At this point, Titan had a drilling contract and an available rig, but was unable to proceed without Smith's participation. Even though the Smith Lease constituted only a fraction of the leases necessary to drill the Titan Well, the Partnership was able to force the other parties to accept its terms in order to get the well drilled. The Partnership thus negotiated a farmout agreement with Titan and Boyd that paid an additional $300 per net mineral acre leasing bonus. Under the Rutter Agreement, one-half of that additional leasing bonus should have been paid to Boyd, but under the farmout agreement negotiated by the Partnership, Boyd's half of the bonus in the amount of $3, 018 was instead paid to the Partnership and the Black Family Partnership.

         Boyd subsequently ignored the Partnership's claimed repudiation of the Smith Lease and on July 24, 2000 tendered a check to the Partnership in the amount of $36, 441.87 as payment of the lease bonus due to extend the Smith Lease. The Partnership returned the check on August 14, 2000. On July 25, 2001, Boyd tendered the lease bonus due to the Partnership to extend the Smith Lease a third year, but the Partnership returned this check as well.

         The trial court granted summary judgment in favor of Boyd on Smith's claimed ownership of 20 percent of the surface estate and severed all claims related to ownership of the surface estate into cause number 00-08-713. We affirmed the summary judgment in part, but reversed and remanded in part because a fact issue existed with respect to Smith's claim of mutual mistake. Marrs and Smith, Partnership v. D.K. Boyd Oil and Gas Co., Inc., No. 08-00-00386-CV, 2002 WL 1445334 (Tex.App.--El Paso 2002, no pet.)(not designated for publication). On remand, the trial court rejected the Partnership's claim of mutual mistake but reformed the agreement originally executed on December 16, 1998 to show an effective date of December 10, 1996. [6]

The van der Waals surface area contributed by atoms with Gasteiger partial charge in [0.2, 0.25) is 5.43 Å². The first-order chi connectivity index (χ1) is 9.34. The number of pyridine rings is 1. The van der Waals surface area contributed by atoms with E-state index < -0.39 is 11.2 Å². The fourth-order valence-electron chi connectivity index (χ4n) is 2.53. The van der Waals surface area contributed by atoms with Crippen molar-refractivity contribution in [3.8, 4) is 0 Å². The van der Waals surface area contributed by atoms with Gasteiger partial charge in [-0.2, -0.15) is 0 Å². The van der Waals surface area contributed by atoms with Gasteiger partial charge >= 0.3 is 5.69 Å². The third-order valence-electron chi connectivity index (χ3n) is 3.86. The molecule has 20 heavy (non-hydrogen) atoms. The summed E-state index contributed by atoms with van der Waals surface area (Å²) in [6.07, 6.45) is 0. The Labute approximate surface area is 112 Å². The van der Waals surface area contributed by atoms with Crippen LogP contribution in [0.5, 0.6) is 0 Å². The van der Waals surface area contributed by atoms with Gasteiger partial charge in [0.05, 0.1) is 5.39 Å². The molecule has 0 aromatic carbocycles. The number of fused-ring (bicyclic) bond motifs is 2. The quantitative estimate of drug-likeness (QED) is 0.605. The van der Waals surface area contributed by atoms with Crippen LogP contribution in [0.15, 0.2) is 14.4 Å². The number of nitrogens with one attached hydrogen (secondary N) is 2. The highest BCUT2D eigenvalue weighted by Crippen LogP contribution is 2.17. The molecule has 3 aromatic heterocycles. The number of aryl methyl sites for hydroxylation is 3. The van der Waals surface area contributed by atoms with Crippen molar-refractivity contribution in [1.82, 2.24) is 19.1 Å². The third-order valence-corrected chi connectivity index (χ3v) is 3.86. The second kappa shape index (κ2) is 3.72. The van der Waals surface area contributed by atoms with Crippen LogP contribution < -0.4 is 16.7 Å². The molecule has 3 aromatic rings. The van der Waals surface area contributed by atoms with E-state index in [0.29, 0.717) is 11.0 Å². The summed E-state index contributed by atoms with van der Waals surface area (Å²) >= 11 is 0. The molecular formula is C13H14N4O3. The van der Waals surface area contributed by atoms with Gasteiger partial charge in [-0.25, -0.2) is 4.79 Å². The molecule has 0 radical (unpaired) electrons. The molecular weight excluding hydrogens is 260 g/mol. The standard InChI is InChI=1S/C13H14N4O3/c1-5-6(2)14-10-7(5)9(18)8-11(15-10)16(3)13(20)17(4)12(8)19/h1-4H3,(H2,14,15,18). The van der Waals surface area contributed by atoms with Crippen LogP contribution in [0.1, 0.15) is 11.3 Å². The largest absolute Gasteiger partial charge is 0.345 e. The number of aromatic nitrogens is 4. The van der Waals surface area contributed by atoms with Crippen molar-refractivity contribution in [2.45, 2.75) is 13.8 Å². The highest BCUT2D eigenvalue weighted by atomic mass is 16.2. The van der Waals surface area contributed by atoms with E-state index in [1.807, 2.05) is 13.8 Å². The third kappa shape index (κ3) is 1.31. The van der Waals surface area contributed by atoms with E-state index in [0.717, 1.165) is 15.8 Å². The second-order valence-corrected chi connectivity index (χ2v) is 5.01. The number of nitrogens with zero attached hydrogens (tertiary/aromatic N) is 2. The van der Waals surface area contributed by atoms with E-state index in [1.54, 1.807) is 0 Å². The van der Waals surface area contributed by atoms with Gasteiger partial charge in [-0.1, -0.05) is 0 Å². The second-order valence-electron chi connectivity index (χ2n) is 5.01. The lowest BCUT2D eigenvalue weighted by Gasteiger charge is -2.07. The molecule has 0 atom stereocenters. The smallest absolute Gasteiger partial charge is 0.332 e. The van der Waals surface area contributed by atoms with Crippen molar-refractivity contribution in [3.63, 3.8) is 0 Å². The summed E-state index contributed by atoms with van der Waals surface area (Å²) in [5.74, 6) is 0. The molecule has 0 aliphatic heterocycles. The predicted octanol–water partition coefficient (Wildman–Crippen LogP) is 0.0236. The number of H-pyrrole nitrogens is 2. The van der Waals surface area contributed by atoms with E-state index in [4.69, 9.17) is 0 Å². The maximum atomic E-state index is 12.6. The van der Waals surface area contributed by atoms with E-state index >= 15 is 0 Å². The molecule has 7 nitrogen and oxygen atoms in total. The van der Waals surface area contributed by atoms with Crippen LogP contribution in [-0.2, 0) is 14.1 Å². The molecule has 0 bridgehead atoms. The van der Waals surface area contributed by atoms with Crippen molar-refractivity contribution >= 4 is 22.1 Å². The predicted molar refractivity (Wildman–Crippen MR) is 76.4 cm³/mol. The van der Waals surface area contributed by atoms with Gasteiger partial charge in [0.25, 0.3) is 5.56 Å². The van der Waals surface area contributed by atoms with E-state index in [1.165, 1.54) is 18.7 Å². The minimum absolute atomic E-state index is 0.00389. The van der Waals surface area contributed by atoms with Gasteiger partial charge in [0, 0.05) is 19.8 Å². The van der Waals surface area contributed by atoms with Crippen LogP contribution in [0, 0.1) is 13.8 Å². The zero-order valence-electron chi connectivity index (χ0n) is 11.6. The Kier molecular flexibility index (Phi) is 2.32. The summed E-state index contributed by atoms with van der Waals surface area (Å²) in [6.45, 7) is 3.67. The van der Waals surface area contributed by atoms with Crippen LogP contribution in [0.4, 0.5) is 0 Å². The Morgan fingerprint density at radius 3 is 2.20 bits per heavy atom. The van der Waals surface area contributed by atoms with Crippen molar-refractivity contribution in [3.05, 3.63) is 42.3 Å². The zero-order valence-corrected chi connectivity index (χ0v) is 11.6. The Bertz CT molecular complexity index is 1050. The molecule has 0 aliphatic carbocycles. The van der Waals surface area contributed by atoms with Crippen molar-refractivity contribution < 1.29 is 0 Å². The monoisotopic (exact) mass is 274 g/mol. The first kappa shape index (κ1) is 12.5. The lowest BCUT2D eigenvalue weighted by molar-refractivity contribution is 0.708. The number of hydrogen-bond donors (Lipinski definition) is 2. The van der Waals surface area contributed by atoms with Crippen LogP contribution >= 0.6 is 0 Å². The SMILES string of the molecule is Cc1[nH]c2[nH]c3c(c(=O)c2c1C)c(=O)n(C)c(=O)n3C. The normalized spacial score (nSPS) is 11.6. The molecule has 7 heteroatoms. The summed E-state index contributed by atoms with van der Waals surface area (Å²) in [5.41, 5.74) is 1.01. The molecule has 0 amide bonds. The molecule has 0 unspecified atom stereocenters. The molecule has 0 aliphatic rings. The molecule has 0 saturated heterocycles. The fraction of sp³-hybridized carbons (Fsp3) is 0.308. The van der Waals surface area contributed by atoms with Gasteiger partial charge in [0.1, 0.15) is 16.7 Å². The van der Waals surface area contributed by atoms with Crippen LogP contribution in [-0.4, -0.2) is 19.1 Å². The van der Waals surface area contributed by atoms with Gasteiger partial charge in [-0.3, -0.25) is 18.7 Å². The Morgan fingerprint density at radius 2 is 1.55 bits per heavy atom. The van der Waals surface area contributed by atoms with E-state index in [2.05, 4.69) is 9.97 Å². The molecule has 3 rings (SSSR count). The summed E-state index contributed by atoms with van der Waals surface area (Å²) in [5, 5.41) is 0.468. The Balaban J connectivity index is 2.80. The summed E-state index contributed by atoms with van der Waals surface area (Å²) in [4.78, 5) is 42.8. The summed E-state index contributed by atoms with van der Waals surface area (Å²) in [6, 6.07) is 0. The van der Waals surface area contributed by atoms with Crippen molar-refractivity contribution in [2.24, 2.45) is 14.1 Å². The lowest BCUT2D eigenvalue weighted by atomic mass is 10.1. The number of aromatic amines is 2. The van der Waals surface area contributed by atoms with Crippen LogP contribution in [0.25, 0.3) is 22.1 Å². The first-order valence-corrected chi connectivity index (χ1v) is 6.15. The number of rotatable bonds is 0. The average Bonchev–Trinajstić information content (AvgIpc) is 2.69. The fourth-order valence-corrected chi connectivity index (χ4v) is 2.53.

In this case, the Partnership sought a declaratory judgment related to the Legend Resources mineral purchase. The Partnership also sued Boyd for breach of fiduciary duty related to the executive rights which Boyd had retained. More specifically, the Partnership claimed that Boyd had obtained more favorable terms for itself than the Partnership in several transactions, including the Boyd Lease, the farmout and oil and gas development agreements, surface damage agreements, and seismic options. Boyd asserted counterclaims against the Partnership for tortious interference and slander of title. The case was tried to the court in February 2001 and final judgment was entered on September 3, 2004. The court determined that:

1. the Partnership did not rescind the August 1, 1999 lease;
2. the Partnership did not rescind the ratification of the Smith Lease;
3. the Smith Lease was repudiated prior to trial;
4. the Smith Lease contains identical material provisions as the Boyd Lease; and